Staying safe: Guidance for private hire vehicle (PHV) drivers

As a PHV driver you are dealing with strangers, often in isolated places and carrying cash.  If you work at night you are likely to have to deal with people who have drunk too much alcohol.  All this means you may be at risk of violence.

This guide is to help you to think of things that you can do to stay safe.


  • Your controller should make sure that they have all the passenger’s contact details for the booking, in particular their home address and telephone number if known.

  • Controllers should keep a list of locations that have been the source of violence and avoid taking bookings from them.

  • Controllers should be clear with the passenger about exactly where you are taking them and what the fare will be before you set off.

  • If accepting a long distance booking, controllers should be clear with the passenger if the driver is going to ask for payment up-front.

  • If the passenger changes the journey that they booked let them know what the revised fare will be to reduce the risk of a dispute later, when you are far from base and most at risk of violence.

  • Let the controller know of any change to the booking.

Cash management

  • If you can, drop off cash during your shift so that you carry as little in your car as you can.  If you can’t, keep your cash hidden from view in a secure box.

Adjustments to your vehicle

  • Some drivers fit their car with a screen to protect them from assault.  Screens are made from materials that withstand a knife attack or hard body impact, and can be fitted and taken out easily.

  • Installing CCTV cameras has been shown to lead to reduced threats and violence against drivers.  Signs in the vehicle can highlight the presence of CCTV to passengers. 

  • Cameras can be bought or rented, and the cost may be offset by reduced insurance premiums.  They can be useful when there is a dispute with a passenger – it is not just your word against theirs.

  • Fitting a convex mirror that gives you a full view of the rear of your car will help you to see what a passenger directly behind you is doing.

Carry with you

  • A spare key, in case an assailant throws your keys away.

  • A mobile phone.

  • A note pad and pen to record incidents.

  • An emergency card with your name, date of birth, blood group, allergies and a contact number for emergencies.

  • A statement explaining that it is against the law for you to take passengers other than those who have pre-booked.

  • An explanation of the fare structure, so that you can explain it to a passenger who feels that you are over-charging them.

How your control room can help you

  • You will need them to get help for you if you are in trouble.

  • Have a pre-arranged code word that you can use if a passenger becomes threatening, so that you can call for help without making them suspicious.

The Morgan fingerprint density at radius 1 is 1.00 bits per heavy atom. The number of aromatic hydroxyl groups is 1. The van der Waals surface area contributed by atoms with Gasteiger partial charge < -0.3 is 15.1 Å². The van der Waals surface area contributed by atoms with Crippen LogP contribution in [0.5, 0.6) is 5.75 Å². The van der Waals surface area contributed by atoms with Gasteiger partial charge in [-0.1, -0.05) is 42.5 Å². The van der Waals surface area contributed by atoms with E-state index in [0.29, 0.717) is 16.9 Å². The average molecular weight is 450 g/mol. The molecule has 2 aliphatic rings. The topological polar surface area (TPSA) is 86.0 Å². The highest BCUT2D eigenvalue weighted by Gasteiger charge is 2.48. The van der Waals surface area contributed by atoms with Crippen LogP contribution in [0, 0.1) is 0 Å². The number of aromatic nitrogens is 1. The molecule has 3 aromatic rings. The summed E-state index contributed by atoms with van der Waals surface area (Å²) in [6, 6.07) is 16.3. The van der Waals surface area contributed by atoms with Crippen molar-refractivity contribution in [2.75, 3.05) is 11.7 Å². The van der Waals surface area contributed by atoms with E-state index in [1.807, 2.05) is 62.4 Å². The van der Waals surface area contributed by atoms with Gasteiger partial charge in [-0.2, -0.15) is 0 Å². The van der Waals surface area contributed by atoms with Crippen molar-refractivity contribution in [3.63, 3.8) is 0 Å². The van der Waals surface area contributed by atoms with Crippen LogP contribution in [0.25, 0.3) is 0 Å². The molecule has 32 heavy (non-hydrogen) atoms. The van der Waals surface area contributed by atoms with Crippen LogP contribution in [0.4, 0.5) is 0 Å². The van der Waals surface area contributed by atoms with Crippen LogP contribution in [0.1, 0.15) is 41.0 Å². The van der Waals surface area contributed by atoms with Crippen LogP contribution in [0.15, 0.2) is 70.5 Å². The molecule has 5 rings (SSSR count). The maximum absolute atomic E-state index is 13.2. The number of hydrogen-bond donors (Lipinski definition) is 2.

• Some control rooms have GPS and can track the progress of all vehicles.  Drivers have a silent button which they can activate in an emergency, which flags up their vehicle on the controller’s screen.

Staying safe

  • You know that working at night carries most risks of violence, especially as many passengers will have been drinking.  Make sure you are not tired – you need to be alert at all times.

  • Trust your instinct – you have the right to refuse a passenger if you think they may present a risk.

  • Only open the windows enough to speak to people without them being able to reach in.  Only let them sit in the front of the car if you wish.

  • Communication with the passenger is important.  Be polite and pleasant.

  • Use your radio to tell your controller that you have started your journey. This will mean that the passenger will know you are in contact with base.

  • Make eye contact with the passenger when they get in the car.  This helps to establish a relationship with the passenger.  It also gives them the message that you could identify them.

  • Explain the route you plan to take if you are going a long way round (for example in order to avoid road works) so as to prevent a dispute over the fare.

If you feel threatened

  • Try to stay calm.  Take slow, deep breaths – this may help to lessen your anxiety.

  • Be aware of your own actions and how they may be seen.

  • If you can, drive to a brightly lit, busy place as these are often covered by CCTV.

  • If you have a screen you are likely to be safer staying in your cab than getting out.

  • Do not attempt to run after a passenger who owes you their fare.  Your safety is more important than the money.

If you are attacked

  • Do not try to fight back – it is most likely to make the violence worse for you.

  • Use your horn and lights to attract attention.

  • Contact your control room or call 999 to get help.

  • Gather as much information about the person as you can (e.g. their clothes, accent).

After an incident

  • Write down everything about the incident – a description of the passenger, what they said and did.

  • If you did not call them at the time, report all violent incidents to the police.  Be prepared to make a witness statement.

  • It may take time, but it may prevent the violence in the future – for you and other drivers.

  • When sentencing offenders, courts have been advised to take particularly seriously assaults against people who are providing a public service, especially those who are vulnerable because they work alone at night.

  • Bilking is a criminal offence.  Report incidents to the police and be prepared to make a statement.

  • You may be able to recover the costs of damage to your vehicle through the small claims system.

* Information provided by the Department for Transport